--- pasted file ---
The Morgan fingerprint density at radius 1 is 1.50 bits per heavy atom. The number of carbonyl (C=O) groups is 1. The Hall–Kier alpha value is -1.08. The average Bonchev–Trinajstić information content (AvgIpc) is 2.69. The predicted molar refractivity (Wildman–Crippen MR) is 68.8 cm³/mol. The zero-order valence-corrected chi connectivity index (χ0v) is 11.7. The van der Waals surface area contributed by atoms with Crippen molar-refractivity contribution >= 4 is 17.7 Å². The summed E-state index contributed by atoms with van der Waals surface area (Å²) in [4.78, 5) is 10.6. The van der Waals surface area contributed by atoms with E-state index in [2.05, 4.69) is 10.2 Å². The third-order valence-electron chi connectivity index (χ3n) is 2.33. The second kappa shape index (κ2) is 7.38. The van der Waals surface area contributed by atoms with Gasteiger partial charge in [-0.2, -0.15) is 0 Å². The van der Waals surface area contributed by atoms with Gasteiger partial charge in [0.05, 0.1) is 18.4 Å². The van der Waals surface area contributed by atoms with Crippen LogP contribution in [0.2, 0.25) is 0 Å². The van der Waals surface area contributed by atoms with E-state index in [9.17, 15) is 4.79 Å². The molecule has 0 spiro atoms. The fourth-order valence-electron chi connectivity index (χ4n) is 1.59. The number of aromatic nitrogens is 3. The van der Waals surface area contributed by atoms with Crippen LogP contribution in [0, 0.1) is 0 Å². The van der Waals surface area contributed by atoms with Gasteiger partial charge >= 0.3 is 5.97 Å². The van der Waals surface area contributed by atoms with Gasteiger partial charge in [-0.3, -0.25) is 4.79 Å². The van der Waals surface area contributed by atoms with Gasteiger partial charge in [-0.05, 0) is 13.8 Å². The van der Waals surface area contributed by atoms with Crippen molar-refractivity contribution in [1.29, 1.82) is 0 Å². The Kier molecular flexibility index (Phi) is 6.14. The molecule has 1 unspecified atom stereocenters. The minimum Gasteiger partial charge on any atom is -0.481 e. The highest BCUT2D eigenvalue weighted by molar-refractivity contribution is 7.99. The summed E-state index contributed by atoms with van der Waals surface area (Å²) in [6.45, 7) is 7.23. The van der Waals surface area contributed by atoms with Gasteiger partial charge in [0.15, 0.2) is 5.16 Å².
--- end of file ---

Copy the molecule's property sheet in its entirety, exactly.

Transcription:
The Morgan fingerprint density at radius 1 is 1.50 bits per heavy atom. The number of carbonyl (C=O) groups is 1. The Hall–Kier alpha value is -1.08. The average Bonchev–Trinajstić information content (AvgIpc) is 2.69. The predicted molar refractivity (Wildman–Crippen MR) is 68.8 cm³/mol. The zero-order valence-corrected chi connectivity index (χ0v) is 11.7. The van der Waals surface area contributed by atoms with Crippen molar-refractivity contribution >= 4 is 17.7 Å². The summed E-state index contributed by atoms with van der Waals surface area (Å²) in [4.78, 5) is 10.6. The van der Waals surface area contributed by atoms with E-state index in [2.05, 4.69) is 10.2 Å². The third-order valence-electron chi connectivity index (χ3n) is 2.33. The second kappa shape index (κ2) is 7.38. The van der Waals surface area contributed by atoms with Gasteiger partial charge in [-0.2, -0.15) is 0 Å². The van der Waals surface area contributed by atoms with Gasteiger partial charge in [0.05, 0.1) is 18.4 Å². The van der Waals surface area contributed by atoms with Crippen LogP contribution in [0.2, 0.25) is 0 Å². The van der Waals surface area contributed by atoms with E-state index in [9.17, 15) is 4.79 Å². The molecule has 0 spiro atoms. The fourth-order valence-electron chi connectivity index (χ4n) is 1.59. The number of aromatic nitrogens is 3. The van der Waals surface area contributed by atoms with Crippen LogP contribution in [0, 0.1) is 0 Å². The van der Waals surface area contributed by atoms with Gasteiger partial charge >= 0.3 is 5.97 Å². The van der Waals surface area contributed by atoms with Gasteiger partial charge in [-0.3, -0.25) is 4.79 Å². The van der Waals surface area contributed by atoms with Gasteiger partial charge in [-0.05, 0) is 13.8 Å². The van der Waals surface area contributed by atoms with Crippen molar-refractivity contribution in [1.29, 1.82) is 0 Å². The Kier molecular flexibility index (Phi) is 6.14. The molecule has 1 unspecified atom stereocenters. The minimum Gasteiger partial charge on any atom is -0.481 e. The highest BCUT2D eigenvalue weighted by molar-refractivity contribution is 7.99. The summed E-state index contributed by atoms with van der Waals surface area (Å²) in [6.45, 7) is 7.23. The van der Waals surface area contributed by atoms with Gasteiger partial charge in [0.15, 0.2) is 5.16 Å².